Coming into a floundering restaurant to be the new general manager left me with a million challenges and worries. Many of them were centered on leading my new staff. How would I command authority when I was younger than most of my employees? How would we all learn to respect each other and create a strong, effective team?
It has taken some time, some practice, and countless blunders. But I’ve learned a lot about building solid relationships with my employees. I’ve had to navigate between a casual, friendly culture—a hallmark of the restaurant business—and the need for clout and seriousness.
Here are five hints on how to be both liked and respected—both a successful boss and a kind person.
1. Fake it 'til you make it
At my first restaurant management job, I was nervous to deliver orders to my staff. I guess it showed. A nice waiter gave me a small pep talk: “Don’t feel weird about giving instructions. We’re all expecting direction from you!”
Her comment re-framed my insecurity: The whole thing was a play, and I had been cast as leader. The employees knew their parts, and were ready to play theirs and for me to play mine. Maybe I was the only one who questioned my rightful authority, my role as ship’s captain.
I vowed to embrace the part. If I felt comfortable as boss, the employees seemed equally comfortable. I’ve felt self-conscious being a young woman in charge, at times, of much older men and women. But nobody else has expressed that sentiment. There’s been conflict and drama, but never disrespect.
2. The clothes matter
At a management training program at a big corporate restaurant, soon-to-be managers worked as cooks, waiters, hosts and even dishwashers before donning the manager suit.
When I was in a chef’s jacket and an apron behind the salad station, the waiters chirped, “I need some vinaigrette on the fly!” When I was taking guests to table 23, the servers got mad because I didn’t fill their section with big spenders.
When I put on the dark suit, everything changed. If I tried to clear a dirty plate from a table, a waiter would swipe it from my hand. I was the same person, but an outfit change led to a big perception change.
I’m grateful to be business-suit free at my current restaurant, but dressing a bit managerially helps put me in an in-charge state of mind. When guests ask to speak with a manager, or my staff consults me for direction, I look the part. This helps me embody my GM title more confidently.
3. Be you
The biggest criticism I’ve heard about my management style is that I’m too nice. Severity and leadership are expected to go hand in hand. I am nice. I believe niceness can accompany seriousness, rigor, and tenacity. I will never be a yeller—intimidation is not my motivational tactic of choice. But I have a backbone, and maintain sky-high standards for my staff.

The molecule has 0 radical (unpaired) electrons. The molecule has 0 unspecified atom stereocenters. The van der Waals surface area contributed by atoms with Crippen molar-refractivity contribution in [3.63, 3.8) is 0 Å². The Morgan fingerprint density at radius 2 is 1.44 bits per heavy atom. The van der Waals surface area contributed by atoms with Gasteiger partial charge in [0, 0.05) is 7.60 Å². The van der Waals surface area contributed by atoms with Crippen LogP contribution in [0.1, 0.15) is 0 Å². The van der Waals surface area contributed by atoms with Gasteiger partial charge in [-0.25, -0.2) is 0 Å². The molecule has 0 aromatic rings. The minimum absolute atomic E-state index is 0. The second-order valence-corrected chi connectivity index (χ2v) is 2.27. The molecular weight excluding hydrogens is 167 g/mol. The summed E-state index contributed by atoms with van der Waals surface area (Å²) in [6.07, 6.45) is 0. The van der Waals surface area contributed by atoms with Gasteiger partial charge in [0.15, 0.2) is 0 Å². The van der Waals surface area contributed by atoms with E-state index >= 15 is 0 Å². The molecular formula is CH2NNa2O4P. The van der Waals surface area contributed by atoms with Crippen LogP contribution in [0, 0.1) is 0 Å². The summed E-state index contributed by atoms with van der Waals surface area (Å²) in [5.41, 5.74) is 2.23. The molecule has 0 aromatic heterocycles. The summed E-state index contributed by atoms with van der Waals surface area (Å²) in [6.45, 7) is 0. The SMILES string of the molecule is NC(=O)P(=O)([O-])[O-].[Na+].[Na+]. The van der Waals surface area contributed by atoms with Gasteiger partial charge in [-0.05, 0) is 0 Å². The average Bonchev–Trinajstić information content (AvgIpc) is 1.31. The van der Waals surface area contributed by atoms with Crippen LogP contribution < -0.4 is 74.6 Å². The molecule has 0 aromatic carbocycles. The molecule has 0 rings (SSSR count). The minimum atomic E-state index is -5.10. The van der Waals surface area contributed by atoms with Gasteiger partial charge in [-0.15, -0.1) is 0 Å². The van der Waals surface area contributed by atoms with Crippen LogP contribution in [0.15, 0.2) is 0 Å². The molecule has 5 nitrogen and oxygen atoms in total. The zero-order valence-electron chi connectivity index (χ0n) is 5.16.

I manage the way I would want to be managed. I have clear expectations, and I want my employees to push themselves all the time, to grow constantly. I hope to do the same. At the same time, I am also unfailingly polite and respectful. When I was a server, host and cook I appreciated courtesy from my superiors, although I only occasionally received it.
Everyone thrives off challenge. Too much comfort is the enemy of any business—it leads to inertia and stagnation. A successful restaurant cannot rest on its laurels, not even if it is a wonderful restaurant, and not even for a moment.
Slow times are great opportunities to tackle projects. We’ve cleaned out closets, bleached down our service station, and led ad hoc computer or cheese training sessions because a night was unexpectedly mellow. It’s much easier to stand around playing word games on our iPhones, but a sense of accomplishment makes coming to work worthwhile.
Set up short and long term goals for your staff. I’m so self-motivated, I was surprised that my bartender requires an occasional verbal kick in the butt to work hard. I used to be nervous about delivering criticism and even ultimatums, until I saw real results. Different people respond to different incentives, but everyone need an atmosphere that pushes us to grow.
5. Be friendly but not friends
”No fraternizing with the employees,” was how the handbook of my corporate restaurant put it. My own policy is a little more lax. I think an occasional after work drink with your team can potentially bring everyone closer. There’s no problem with liking your staff, and you can stop working every once and a while and play.
Still, I’ve learned not to hire my friends. It’s hard for me to leave the friendship behind at work, especially if I must correct or reprimand. I also work to curtail my confessional tendencies. I’ve had bosses who’ve divulged with me the nitty gritty of their sex lives. Save the dirt, the gossip, and the personal stuff for your friends.
As far as your staff is concerned, laugh with them, enjoy with them, ask them about their trips to Jamaica and their classes at grad school. And then remember, they are your staff, and it’s job that they work hard, smart, and well.